a) Loss of telomeres but no change to the organism’s genome.
b) Loss of telomeres and eventual loss of genes from the organism’s genome.
c) Loss of genes from the organism’s genome but no loss of telomeres.
d) Loss of telomeres on only half of all DNA strands in an organism’s genome.
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DNA replication at the ends of DNA is an important topic to understand for the MCAT exam. In eukaryotes, there is what is called the ‘end replication problem’ (Figure 1). Recall that during DNA replication, synthesis occurs at both the leading strand and the lagging strand. In the leading strand, which is synthesized in the 5′ to 3′ direction, nucleotides are added continuously by DNA polymerase. In terms of the lagging strand, which moves in the 3′ to 5′ direction, DNA is replicated in fragments since DNA polymerase can only add nucleotides in the 5′ to 3′ direction. In this way, multiple RNA primers are required so that DNA polymerase can function.
The discontinuous nature of DNA synthesis at the lagging strand results in short fragments of synthesized DNA called Okazaki fragments. Also, the RNA primers, since they are made of RNA, have to be replaced with DNA. This action is done by another DNA polymerase, which will connect each DNA strand to the one following it in a 5′ to 3′ direction. The problem, however, is that the last Okazaki fragment, at the end of the lagging strand, does not have a DNA strand before it. Therefore, the DNA polymerase cannot connect the last DNA strand to anything. In other words, there is not a 3′ hydroxyl group for DNA polymerase to use. In this way, since RNA is less stable than DNA, the RNA primer at the end of the lagging strand will simply degrade, which leaves an overhang where the lagging strand has failed to replicate the DNA fully.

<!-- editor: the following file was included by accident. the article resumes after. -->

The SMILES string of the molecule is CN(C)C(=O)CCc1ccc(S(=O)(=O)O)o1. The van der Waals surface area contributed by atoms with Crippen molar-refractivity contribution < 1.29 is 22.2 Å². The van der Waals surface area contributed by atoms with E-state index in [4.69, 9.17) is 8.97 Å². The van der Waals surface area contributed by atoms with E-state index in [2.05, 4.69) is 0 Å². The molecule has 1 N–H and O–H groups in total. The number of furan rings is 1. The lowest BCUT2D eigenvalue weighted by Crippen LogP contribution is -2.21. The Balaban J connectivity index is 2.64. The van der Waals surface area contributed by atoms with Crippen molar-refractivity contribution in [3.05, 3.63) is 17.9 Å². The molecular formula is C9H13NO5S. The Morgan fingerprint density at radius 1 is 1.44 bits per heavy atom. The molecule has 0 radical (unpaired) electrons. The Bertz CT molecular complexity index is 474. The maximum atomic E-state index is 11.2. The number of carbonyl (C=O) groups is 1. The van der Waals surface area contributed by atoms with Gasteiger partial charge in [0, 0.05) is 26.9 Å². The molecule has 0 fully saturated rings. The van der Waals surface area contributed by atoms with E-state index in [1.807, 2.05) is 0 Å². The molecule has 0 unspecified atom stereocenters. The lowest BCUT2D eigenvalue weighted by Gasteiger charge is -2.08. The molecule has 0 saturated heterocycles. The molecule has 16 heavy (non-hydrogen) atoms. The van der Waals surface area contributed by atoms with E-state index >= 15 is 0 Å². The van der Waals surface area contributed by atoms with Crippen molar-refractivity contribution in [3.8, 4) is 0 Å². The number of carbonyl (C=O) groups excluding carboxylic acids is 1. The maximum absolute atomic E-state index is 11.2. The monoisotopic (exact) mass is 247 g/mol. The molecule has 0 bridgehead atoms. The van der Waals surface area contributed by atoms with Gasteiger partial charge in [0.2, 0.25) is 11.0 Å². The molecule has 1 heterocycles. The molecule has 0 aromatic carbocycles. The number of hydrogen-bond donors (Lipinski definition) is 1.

The incomplete replication of the lagging strand is a problem because if left alone, the overhanging lagging strand will just degrade, and the linear chromosome will become shorter by several base pairs. If this happens every time DNA replication occurs, then the genome will get shorter each time, in which case organisms will start to lose genes over time.
Thankfully, eukaryotes have a way of dealing with the DNA end replication problem, which is through the use of telomeres. Telomeres are repeating nucleotide sequences that do not code for any protein products. However, when applied to the end of the chromosome, they prevent the chromosome from degrading. Moreover, in eukaryotes, an enzyme called telomerase helps to extend the length of telomeres, preventing the chromosomes from getting shorter during every round of DNA replication (Figure 2).
Telomerase is an RNA-dependent DNA polymerase, meaning that it uses an RNA template to synthesize DNA. Also, since telomerase is synthesizing DNA from RNA, it is a reverse transcriptase. Telomerase functions by binding to the 3′ overhang at the end of the chromosome. The overhang then gets extended using the RNA sequence and telomerase. Once the sequence is long enough, another primer can be added by DNA primase, and then DNA polymerase can extend that to the rest of the lagging strand. The enzyme DNA ligase can then link the DNA sequences together. It is important to note that sometimes telomerase can become activated by mistake in some cells, allowing for sustained growth of those cells. Disregulated telomerase functioning is one of the hallmarks of cancer formation.
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